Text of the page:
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Do you feel that having Scleroderma has changed you as a person?


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#21 truman

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Posted 30 July 2008 - 01:34 AM

Smurfette:

"I try to be informed but not focus on my disease as a vocation. "

That should be the top oath of this disease; the very stand alone statement. It's funny how one moves on to different jobs, careers and even marriages and some of those choices can be the worst decisions of one's life. I have, through some of those worst choices, come away with new people and friends in my life I otherwise would never have met in a lifetime! Just to have connected with the wonderful people here, and dear Sadie/Suzi. Sometimes, things happen for a reason.
Tru

It is what it is...........

#22 Sam

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Posted 30 July 2008 - 03:02 AM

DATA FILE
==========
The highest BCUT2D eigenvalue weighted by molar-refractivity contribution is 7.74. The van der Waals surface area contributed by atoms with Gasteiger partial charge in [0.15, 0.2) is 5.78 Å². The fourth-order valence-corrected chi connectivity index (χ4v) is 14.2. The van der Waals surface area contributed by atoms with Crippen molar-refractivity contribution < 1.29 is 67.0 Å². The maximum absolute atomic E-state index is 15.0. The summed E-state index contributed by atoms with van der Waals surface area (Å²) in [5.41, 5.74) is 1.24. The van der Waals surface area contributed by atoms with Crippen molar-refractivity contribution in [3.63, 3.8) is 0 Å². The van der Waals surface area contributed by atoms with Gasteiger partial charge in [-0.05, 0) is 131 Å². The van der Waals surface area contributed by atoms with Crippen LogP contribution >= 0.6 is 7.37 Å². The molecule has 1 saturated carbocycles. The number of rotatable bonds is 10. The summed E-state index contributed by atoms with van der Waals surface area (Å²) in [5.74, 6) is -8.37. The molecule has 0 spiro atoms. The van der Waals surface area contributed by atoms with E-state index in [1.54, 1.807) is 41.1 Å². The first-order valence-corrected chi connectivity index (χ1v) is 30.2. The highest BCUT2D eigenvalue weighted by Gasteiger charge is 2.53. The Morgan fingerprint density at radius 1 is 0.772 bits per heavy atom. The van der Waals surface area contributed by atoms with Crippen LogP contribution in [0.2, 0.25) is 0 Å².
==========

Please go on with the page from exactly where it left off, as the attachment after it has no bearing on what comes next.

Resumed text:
Yes I ahve changed in so many ways and I keep changing. As I get older I know now that I shouldn't sweat the small stuff anymore. I was diagnosis at in 1996 but when I was in my 20's I had three small children and I thought I was going to die then. That is when I was first diagnosis and really knew nothing about scleroderma or even lupus. They thought I was going to have lupus. It was hard raising children and I did it myself. Then I got married and then I was raising them my self again. I have gone through so much and even with the kids. I had two boys and they gave me problems all the time.. My oldest and I bumped head big time. He was physical to me on many occasssions. For my children now they are grown up and now respect me alot. Especially my olderst son. He did apoligzed for everything he has done to make my life miserable but he said you kept plugging away. He told me a few months ago that I did a great job raising him and his brother and sister. That is ll I have always wanted to hear. Because at times I felt like a failure. I felt like I couldn't give my children what some children could have. My children never went with our food or clothes. But now they realize that you can't have everything under the sun and roof. That you have to work hard for what you want. Well Yes my life has changed in so many ways. And it will continue to change for the better...